Pushback on racial-quota lawsuit against Caltrans

I’d written a story for today’s editions about the federal lawsuit filed yesterday by San Diego Associated General Contactors against Caltrans, claiming the transportation department’s Disadvantaged Business Enterprise program is unfairly setting racial and gender quotas for federally-funded contracts.

This afternoon, I received a statement decrying that lawsuit from the Center for Policy Initiatives, a San Diego-based nonprofit “dedicated to the interests of working people in the San Diego region,” according to its Web site. “Through research, community organizing and outreach, we seek policy change to promote economic justice and raise workers from poverty to the middle class.”

“The need is clearly demonstrated and growing” for programs like DBE, said CPI research and policy director Murtaza Baxamusa; in 2005, 90 percent of all federal contracts were awarded to companies owned by white males, and in 2008 that number increased to 95 percent.

Programs like DBE help address this disparity, stimulating economic recovery in places where people of color and other disadvantaged workers live, the center claims.

“The AGC has gone too far this time, putting self-interest ahead of true economic recovery,” CPI Executive Director Donald Cohen said. “This lawsuit undermines the intent of the economic stimulus money to help disadvantaged communities get on their feet.”

The center’s news release accuses the AGC of a history of actions “harmful to working families and communities of color” such as opposing policies providing prevailing wages, overtime pay for excessive hours, and equal opportunity for all subcontractors to work on City of San Diego contracts.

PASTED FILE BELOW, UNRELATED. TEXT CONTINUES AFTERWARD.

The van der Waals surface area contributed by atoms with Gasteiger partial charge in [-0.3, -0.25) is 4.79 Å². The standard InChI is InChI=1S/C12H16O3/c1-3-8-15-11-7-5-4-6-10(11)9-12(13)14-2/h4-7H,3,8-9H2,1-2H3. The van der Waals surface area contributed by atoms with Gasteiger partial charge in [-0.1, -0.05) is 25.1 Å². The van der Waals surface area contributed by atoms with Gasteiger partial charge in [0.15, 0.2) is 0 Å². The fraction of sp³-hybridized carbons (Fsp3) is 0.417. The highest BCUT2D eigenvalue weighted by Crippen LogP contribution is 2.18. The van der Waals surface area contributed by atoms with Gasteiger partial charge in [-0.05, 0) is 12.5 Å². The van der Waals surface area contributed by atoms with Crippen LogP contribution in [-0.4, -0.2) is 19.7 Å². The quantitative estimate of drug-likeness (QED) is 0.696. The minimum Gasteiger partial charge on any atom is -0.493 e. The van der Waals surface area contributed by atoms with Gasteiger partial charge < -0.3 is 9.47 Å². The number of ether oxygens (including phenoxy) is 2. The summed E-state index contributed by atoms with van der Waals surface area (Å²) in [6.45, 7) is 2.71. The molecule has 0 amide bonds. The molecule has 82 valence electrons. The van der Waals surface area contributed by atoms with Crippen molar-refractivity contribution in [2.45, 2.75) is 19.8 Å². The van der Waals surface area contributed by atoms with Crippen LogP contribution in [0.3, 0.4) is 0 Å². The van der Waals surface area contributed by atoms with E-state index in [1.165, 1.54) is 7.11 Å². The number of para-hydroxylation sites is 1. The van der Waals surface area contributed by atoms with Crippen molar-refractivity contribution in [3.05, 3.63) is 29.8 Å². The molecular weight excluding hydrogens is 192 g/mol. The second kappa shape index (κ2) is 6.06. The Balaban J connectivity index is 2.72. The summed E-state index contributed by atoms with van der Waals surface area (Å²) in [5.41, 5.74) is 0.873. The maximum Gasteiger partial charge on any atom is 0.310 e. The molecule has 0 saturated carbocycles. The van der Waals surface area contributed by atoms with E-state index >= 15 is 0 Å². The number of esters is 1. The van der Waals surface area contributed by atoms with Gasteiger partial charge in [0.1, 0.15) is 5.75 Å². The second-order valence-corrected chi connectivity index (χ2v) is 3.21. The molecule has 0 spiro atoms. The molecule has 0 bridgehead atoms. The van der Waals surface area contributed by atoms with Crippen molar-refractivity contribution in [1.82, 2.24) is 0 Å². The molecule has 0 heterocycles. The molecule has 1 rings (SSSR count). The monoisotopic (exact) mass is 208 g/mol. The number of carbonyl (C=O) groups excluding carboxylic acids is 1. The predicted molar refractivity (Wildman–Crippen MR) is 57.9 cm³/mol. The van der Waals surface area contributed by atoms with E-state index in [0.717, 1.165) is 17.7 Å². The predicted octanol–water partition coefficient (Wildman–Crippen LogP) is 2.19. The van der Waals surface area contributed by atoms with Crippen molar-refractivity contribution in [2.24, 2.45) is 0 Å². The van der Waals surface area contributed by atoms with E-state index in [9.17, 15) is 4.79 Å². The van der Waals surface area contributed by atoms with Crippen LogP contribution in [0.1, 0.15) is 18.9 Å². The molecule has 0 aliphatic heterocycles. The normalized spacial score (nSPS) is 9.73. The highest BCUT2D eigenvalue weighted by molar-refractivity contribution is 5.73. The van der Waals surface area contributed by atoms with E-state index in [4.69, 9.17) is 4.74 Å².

“Our economy cannot recover unless we move forward quickly with targeted actions to lift people out of poverty,” Cohen said. “It’s time for the contractors’ lobby to get out of the way.”

Josh Richman

Josh Richman covers state and national politics for the Bay Area News Group. A New York City native, he earned a bachelor’s degree in journalism from the University of Missouri and reported for the Express-Times of Easton, Pa. for five years before coming to the Oakland Tribune and ANG Newspapers in 1997. He is a frequent guest on KQED Channel 9’s “This Week in Northern California;” a proud father; an Eagle Scout; a somewhat skilled player of low-stakes poker; a rather good cook; a firm believer in the use of semicolons; and an unabashed political junkie who will never, EVER seek elected office.


  1. Is there a feminine/Afro-American/lesbian/Latino/you- name- perspective on public works? It took years
    to wean local government away from favoring their cronies on big projects, now we have to contend with gender/race/ethnicity? As for “lifting people out of poverty,” giving the unskilled and under-educated priority in employment has nothing to do with helping the economy recover. What are out-of-work, skilled, well-trained men and women supposed to do? Quietly wait their turn while high school dropouts take priority? Congress did not intend the stimulus money to rescue the long-term jobless, that’s a task for adult education and work-training programs. The economic plight of low-income communities started long before this crisis and needs to be addressed. But until the larger economy recovers, there won’t be the means to help “lift” anybody upward.

  2. What RR said!

    There is so much BS in the CPI statement that I didn’t know where to begin.

    The AGC is simply asking the court to enforce the law.

    If the CPI doesn’t like the law, there are ways to change it.

  3. If CPI was truly “dedicated to the interests of working people”, their statement would never have been issued. What they are “dedicated” to is race-baiting hyperbole and they should be ignored for being the idiots they are. Taxpayer funded contracts must be awarded to those who will do the best work for the least amount of money. Skin color has no voice.

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